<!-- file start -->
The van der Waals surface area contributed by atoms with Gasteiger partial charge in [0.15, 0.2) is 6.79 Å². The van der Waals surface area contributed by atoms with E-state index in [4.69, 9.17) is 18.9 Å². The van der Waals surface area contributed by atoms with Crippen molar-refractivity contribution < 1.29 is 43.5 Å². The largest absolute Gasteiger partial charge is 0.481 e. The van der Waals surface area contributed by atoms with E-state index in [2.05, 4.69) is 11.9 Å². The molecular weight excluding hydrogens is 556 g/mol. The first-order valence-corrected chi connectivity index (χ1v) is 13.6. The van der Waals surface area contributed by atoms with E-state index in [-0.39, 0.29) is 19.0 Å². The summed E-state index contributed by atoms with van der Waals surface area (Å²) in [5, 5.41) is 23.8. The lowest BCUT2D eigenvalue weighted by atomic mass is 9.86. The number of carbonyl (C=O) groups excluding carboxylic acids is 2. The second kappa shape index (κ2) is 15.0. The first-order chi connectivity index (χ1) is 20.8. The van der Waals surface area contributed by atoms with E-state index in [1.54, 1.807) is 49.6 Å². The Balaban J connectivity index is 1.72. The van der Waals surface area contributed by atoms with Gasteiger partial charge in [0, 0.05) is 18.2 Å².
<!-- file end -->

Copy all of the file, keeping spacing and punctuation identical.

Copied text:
The van der Waals surface area contributed by atoms with Gasteiger partial charge in [0.15, 0.2) is 6.79 Å². The van der Waals surface area contributed by atoms with E-state index in [4.69, 9.17) is 18.9 Å². The van der Waals surface area contributed by atoms with Crippen molar-refractivity contribution < 1.29 is 43.5 Å². The largest absolute Gasteiger partial charge is 0.481 e. The van der Waals surface area contributed by atoms with E-state index in [2.05, 4.69) is 11.9 Å². The molecular weight excluding hydrogens is 556 g/mol. The first-order valence-corrected chi connectivity index (χ1v) is 13.6. The van der Waals surface area contributed by atoms with E-state index in [-0.39, 0.29) is 19.0 Å². The summed E-state index contributed by atoms with van der Waals surface area (Å²) in [5, 5.41) is 23.8. The lowest BCUT2D eigenvalue weighted by atomic mass is 9.86. The number of carbonyl (C=O) groups excluding carboxylic acids is 2. The second kappa shape index (κ2) is 15.0. The first-order chi connectivity index (χ1) is 20.8. The van der Waals surface area contributed by atoms with E-state index in [1.54, 1.807) is 49.6 Å². The Balaban J connectivity index is 1.72. The van der Waals surface area contributed by atoms with Gasteiger partial charge in [0, 0.05) is 18.2 Å².